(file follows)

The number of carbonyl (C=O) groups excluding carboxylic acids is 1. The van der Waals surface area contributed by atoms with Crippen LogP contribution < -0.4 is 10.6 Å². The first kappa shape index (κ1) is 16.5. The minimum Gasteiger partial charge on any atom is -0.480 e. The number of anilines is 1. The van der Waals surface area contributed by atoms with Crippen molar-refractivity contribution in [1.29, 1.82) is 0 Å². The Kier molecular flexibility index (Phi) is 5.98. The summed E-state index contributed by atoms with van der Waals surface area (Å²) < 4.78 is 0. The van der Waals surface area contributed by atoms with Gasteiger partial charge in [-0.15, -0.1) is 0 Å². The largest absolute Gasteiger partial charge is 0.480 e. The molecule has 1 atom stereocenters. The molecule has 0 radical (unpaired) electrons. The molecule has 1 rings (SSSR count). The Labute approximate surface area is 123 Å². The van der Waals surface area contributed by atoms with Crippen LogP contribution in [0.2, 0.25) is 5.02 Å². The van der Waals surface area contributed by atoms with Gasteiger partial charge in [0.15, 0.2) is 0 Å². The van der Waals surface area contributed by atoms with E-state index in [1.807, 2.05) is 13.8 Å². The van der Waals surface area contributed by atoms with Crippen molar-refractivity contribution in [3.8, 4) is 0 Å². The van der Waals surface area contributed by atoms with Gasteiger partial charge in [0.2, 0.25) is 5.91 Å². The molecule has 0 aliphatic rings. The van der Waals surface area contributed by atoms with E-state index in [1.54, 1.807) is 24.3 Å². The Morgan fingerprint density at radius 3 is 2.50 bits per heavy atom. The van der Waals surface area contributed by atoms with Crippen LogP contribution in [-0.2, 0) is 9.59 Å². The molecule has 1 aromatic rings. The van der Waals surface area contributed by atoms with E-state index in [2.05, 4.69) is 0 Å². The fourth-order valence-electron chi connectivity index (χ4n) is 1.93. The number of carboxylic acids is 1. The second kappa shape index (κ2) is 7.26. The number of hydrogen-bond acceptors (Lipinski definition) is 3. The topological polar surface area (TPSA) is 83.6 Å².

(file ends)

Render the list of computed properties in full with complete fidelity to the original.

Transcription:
The number of carbonyl (C=O) groups excluding carboxylic acids is 1. The van der Waals surface area contributed by atoms with Crippen LogP contribution < -0.4 is 10.6 Å². The first kappa shape index (κ1) is 16.5. The minimum Gasteiger partial charge on any atom is -0.480 e. The number of anilines is 1. The van der Waals surface area contributed by atoms with Crippen molar-refractivity contribution in [1.29, 1.82) is 0 Å². The Kier molecular flexibility index (Phi) is 5.98. The summed E-state index contributed by atoms with van der Waals surface area (Å²) < 4.78 is 0. The van der Waals surface area contributed by atoms with Gasteiger partial charge in [-0.15, -0.1) is 0 Å². The largest absolute Gasteiger partial charge is 0.480 e. The molecule has 1 atom stereocenters. The molecule has 0 radical (unpaired) electrons. The molecule has 1 rings (SSSR count). The Labute approximate surface area is 123 Å². The van der Waals surface area contributed by atoms with Crippen LogP contribution in [0.2, 0.25) is 5.02 Å². The van der Waals surface area contributed by atoms with Gasteiger partial charge in [0.15, 0.2) is 0 Å². The van der Waals surface area contributed by atoms with E-state index in [1.807, 2.05) is 13.8 Å². The van der Waals surface area contributed by atoms with Crippen molar-refractivity contribution in [3.8, 4) is 0 Å². The van der Waals surface area contributed by atoms with Gasteiger partial charge in [0.2, 0.25) is 5.91 Å². The molecule has 0 aliphatic rings. The van der Waals surface area contributed by atoms with E-state index in [1.54, 1.807) is 24.3 Å². The Morgan fingerprint density at radius 3 is 2.50 bits per heavy atom. The van der Waals surface area contributed by atoms with Crippen LogP contribution in [-0.2, 0) is 9.59 Å². The molecule has 1 aromatic rings. The van der Waals surface area contributed by atoms with E-state index in [2.05, 4.69) is 0 Å². The fourth-order valence-electron chi connectivity index (χ4n) is 1.93. The number of carboxylic acids is 1. The second kappa shape index (κ2) is 7.26. The number of hydrogen-bond acceptors (Lipinski definition) is 3. The topological polar surface area (TPSA) is 83.6 Å².